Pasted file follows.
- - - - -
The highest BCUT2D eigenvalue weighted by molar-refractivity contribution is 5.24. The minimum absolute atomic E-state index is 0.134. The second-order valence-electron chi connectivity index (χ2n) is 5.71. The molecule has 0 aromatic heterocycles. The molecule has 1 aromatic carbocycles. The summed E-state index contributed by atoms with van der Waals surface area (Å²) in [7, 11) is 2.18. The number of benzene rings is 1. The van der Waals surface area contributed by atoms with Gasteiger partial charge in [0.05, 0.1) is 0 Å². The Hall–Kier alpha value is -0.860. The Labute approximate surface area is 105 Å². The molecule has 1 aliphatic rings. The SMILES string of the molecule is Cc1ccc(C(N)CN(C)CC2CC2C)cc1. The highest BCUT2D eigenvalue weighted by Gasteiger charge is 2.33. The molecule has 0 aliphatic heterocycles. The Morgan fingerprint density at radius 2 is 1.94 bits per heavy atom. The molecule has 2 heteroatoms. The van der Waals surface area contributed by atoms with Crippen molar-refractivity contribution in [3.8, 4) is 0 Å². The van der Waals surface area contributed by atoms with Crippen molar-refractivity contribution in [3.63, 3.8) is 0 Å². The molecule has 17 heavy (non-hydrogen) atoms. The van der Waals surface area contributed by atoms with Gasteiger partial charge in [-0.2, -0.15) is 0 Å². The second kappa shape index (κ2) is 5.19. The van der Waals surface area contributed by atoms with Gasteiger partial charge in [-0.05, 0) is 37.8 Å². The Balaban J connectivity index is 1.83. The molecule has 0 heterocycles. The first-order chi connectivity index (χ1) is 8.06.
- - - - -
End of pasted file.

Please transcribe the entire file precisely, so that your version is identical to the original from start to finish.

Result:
The highest BCUT2D eigenvalue weighted by molar-refractivity contribution is 5.24. The minimum absolute atomic E-state index is 0.134. The second-order valence-electron chi connectivity index (χ2n) is 5.71. The molecule has 0 aromatic heterocycles. The molecule has 1 aromatic carbocycles. The summed E-state index contributed by atoms with van der Waals surface area (Å²) in [7, 11) is 2.18. The number of benzene rings is 1. The van der Waals surface area contributed by atoms with Gasteiger partial charge in [0.05, 0.1) is 0 Å². The Hall–Kier alpha value is -0.860. The Labute approximate surface area is 105 Å². The molecule has 1 aliphatic rings. The SMILES string of the molecule is Cc1ccc(C(N)CN(C)CC2CC2C)cc1. The highest BCUT2D eigenvalue weighted by Gasteiger charge is 2.33. The molecule has 0 aliphatic heterocycles. The Morgan fingerprint density at radius 2 is 1.94 bits per heavy atom. The molecule has 2 heteroatoms. The van der Waals surface area contributed by atoms with Crippen molar-refractivity contribution in [3.8, 4) is 0 Å². The van der Waals surface area contributed by atoms with Crippen molar-refractivity contribution in [3.63, 3.8) is 0 Å². The molecule has 17 heavy (non-hydrogen) atoms. The van der Waals surface area contributed by atoms with Gasteiger partial charge in [-0.2, -0.15) is 0 Å². The second kappa shape index (κ2) is 5.19. The van der Waals surface area contributed by atoms with Gasteiger partial charge in [-0.05, 0) is 37.8 Å². The Balaban J connectivity index is 1.83. The molecule has 0 heterocycles. The first-order chi connectivity index (χ1) is 8.06.